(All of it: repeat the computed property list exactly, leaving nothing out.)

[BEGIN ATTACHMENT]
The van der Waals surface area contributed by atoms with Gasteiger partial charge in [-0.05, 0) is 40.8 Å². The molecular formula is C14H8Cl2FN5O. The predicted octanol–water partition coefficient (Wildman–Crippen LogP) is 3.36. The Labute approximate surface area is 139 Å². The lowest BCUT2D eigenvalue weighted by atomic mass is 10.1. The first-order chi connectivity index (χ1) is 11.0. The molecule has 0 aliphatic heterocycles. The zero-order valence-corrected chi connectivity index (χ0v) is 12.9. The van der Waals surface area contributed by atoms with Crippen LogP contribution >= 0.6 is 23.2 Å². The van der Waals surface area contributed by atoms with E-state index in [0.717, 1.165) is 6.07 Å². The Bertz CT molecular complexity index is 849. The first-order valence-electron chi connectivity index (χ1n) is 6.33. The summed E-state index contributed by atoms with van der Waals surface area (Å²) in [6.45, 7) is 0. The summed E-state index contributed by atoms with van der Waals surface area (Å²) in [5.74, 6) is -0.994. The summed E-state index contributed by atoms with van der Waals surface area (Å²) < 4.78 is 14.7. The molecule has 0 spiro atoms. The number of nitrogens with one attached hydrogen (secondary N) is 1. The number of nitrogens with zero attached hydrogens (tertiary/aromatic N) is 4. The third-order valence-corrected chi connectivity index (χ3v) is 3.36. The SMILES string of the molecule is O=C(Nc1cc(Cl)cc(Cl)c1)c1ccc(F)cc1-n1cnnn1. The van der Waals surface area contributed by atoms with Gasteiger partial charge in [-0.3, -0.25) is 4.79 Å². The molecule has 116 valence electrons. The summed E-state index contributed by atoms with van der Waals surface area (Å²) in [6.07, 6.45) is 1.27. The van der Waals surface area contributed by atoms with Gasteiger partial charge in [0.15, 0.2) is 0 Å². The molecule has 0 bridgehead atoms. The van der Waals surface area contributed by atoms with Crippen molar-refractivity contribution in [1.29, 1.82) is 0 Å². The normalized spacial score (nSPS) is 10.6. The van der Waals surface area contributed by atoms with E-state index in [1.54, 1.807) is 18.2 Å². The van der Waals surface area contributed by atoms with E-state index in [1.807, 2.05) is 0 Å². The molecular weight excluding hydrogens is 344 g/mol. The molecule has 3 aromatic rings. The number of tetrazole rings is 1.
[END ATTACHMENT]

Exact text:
The van der Waals surface area contributed by atoms with Gasteiger partial charge in [-0.05, 0) is 40.8 Å². The molecular formula is C14H8Cl2FN5O. The predicted octanol–water partition coefficient (Wildman–Crippen LogP) is 3.36. The Labute approximate surface area is 139 Å². The lowest BCUT2D eigenvalue weighted by atomic mass is 10.1. The first-order chi connectivity index (χ1) is 11.0. The molecule has 0 aliphatic heterocycles. The zero-order valence-corrected chi connectivity index (χ0v) is 12.9. The van der Waals surface area contributed by atoms with Crippen LogP contribution >= 0.6 is 23.2 Å². The van der Waals surface area contributed by atoms with E-state index in [0.717, 1.165) is 6.07 Å². The Bertz CT molecular complexity index is 849. The first-order valence-electron chi connectivity index (χ1n) is 6.33. The summed E-state index contributed by atoms with van der Waals surface area (Å²) in [6.45, 7) is 0. The summed E-state index contributed by atoms with van der Waals surface area (Å²) in [5.74, 6) is -0.994. The summed E-state index contributed by atoms with van der Waals surface area (Å²) < 4.78 is 14.7. The molecule has 0 spiro atoms. The number of nitrogens with one attached hydrogen (secondary N) is 1. The number of nitrogens with zero attached hydrogens (tertiary/aromatic N) is 4. The third-order valence-corrected chi connectivity index (χ3v) is 3.36. The SMILES string of the molecule is O=C(Nc1cc(Cl)cc(Cl)c1)c1ccc(F)cc1-n1cnnn1. The van der Waals surface area contributed by atoms with Gasteiger partial charge in [-0.3, -0.25) is 4.79 Å². The molecule has 116 valence electrons. The summed E-state index contributed by atoms with van der Waals surface area (Å²) in [6.07, 6.45) is 1.27. The van der Waals surface area contributed by atoms with Gasteiger partial charge in [0.15, 0.2) is 0 Å². The molecule has 0 bridgehead atoms. The van der Waals surface area contributed by atoms with Crippen molar-refractivity contribution in [1.29, 1.82) is 0 Å². The normalized spacial score (nSPS) is 10.6. The van der Waals surface area contributed by atoms with E-state index in [1.54, 1.807) is 18.2 Å². The van der Waals surface area contributed by atoms with E-state index in [1.807, 2.05) is 0 Å². The molecular weight excluding hydrogens is 344 g/mol. The molecule has 3 aromatic rings. The number of tetrazole rings is 1.